“That all changed when an Irishman Aeneas Coffey perfected the continuous still and ushered in the era of cheap, mass produced grain spirit. At the time, Ireland was the worlds whisky powerhouse and they wanted nothing to do with this cheap, light spirit, condemning it as a bastardization of pot still technique and flavour, not fit to wear the name whisky on its label.”

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At this time, Irish whisky was growing in popularity and thought of as better quality; the unique spelling allowed Ireland to avoid association with Scotland’s ‘inferior’ product.

The origins of whisky in Scotland and Ireland are tied to monks who migrated here from Europe. They faced persecution throughout history and now many of their monasteries lie in ruin as seen here at Cong Abbey. The origins of whisky in Scotland and Ireland are tied to monks who migrated here from Europe. They faced persecution throughout history and now many of their monasteries lie in ruin as seen here at Cong Abbey.
The origins of whisky in Scotland and Ireland are tied to monks who migrated here from Europe. They faced persecution throughout history and now many of their monasteries lie in ruin as seen here at Cong Abbey. | David Stanley

Where does whisky come from?

To pinpoint whisky’s origins we have to start with its progenitor; distillation. The practice of distillation is said to date back as early as 2000 BC when people in regions such as Mesopotamia used it to produce strong aromatics and perfumes.

The first written record of the process is linked to the first century AD, according to Oak and Eden the “first accounts of distillation come from the Greeks and describe how distillation was used to turn seawater into potable drinking water.”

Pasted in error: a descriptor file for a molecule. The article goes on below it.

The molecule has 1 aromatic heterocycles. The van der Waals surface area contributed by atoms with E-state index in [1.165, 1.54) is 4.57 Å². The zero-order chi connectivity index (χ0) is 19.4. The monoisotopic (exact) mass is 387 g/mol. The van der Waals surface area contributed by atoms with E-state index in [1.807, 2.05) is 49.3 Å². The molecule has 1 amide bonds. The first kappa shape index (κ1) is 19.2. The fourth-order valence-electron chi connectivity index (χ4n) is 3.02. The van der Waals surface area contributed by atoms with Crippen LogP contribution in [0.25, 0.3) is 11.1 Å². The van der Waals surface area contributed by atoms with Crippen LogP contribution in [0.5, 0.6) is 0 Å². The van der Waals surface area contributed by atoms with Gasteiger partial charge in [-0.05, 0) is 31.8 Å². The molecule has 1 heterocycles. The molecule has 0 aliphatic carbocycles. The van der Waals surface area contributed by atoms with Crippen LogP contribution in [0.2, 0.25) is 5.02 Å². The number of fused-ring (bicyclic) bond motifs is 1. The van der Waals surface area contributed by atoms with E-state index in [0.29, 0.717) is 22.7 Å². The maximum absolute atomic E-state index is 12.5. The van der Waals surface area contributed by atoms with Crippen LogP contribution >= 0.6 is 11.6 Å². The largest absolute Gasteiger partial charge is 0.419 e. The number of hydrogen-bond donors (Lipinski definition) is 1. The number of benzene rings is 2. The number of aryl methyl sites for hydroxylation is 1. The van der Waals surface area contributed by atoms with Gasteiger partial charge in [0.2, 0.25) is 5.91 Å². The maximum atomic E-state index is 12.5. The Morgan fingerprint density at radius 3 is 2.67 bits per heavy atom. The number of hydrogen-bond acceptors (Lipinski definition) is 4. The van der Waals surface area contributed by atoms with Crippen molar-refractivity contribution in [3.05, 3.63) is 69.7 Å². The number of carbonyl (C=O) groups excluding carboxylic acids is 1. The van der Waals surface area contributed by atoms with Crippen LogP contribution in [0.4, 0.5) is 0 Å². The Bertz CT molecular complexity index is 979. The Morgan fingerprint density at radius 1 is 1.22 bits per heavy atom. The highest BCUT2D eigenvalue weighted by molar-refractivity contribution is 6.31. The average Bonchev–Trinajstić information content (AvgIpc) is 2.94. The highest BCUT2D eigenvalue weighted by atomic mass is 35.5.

The technique spread west towards Europe where it was used for medicinal products while it grew rapidly in popularity and advancement. Historians remark that there is no ‘firm evidence’ of alcoholic distillation before Italy in the 12th century, but this may speak more to a lack of documentation as opposed to what is true.

Regardless, over 1,000 years ago distillation spread to Scotland and Ireland as travelling monks migrated there from mainland Europe. While Europe was distilling products like wine, the Irish and Scots - living in a climate not conducive to grape cultivation - turned to fermenting grains.

This led to the birth of ‘aqua vitae’ i.e., “water of life” in Latin, just as it is known in Gaelic. This etymology testifies to the monastic heritage of Scotch as ‘water of life’ was a term used by Christians to describe distilled spirits.

When was whisky first distilled in Scotland?

Whisky has been distilled in Scotland for more than five hundred years. As King Henry VII was dissolving monasteries in Scotland, it is thought that he forced monks to begin whisky distillation in farms and the practice rapidly spread from there.

However, the Scotch Whisky Experience notes “it has never been proved that Highland farmers did not themselves discover how to distil spirits from their surplus barley.”

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In the book ‘Scotch Whisky’ by Mr J Marshall Robb, the author confirms that “the oldest reference to whisky occurs in the Scottish Exchequer Rolls for 1494, where there is an entry of ‘eight bolls of malt to Friar John Cor wherewith to make aquavitae’.”

‘Boll’ is a Scottish word used to describe a unit equivalent to six bushels with each bushel weighing around 25.4 kilograms.

Five centuries later in 1994, the industry behind Scotch whisky celebrated the 500th anniversary of the beverage’s production in Scotland. That year, global exports of Scotch surpassed £2 billion.

In 2022 Scotch whisky export topped £6 billion for the first time.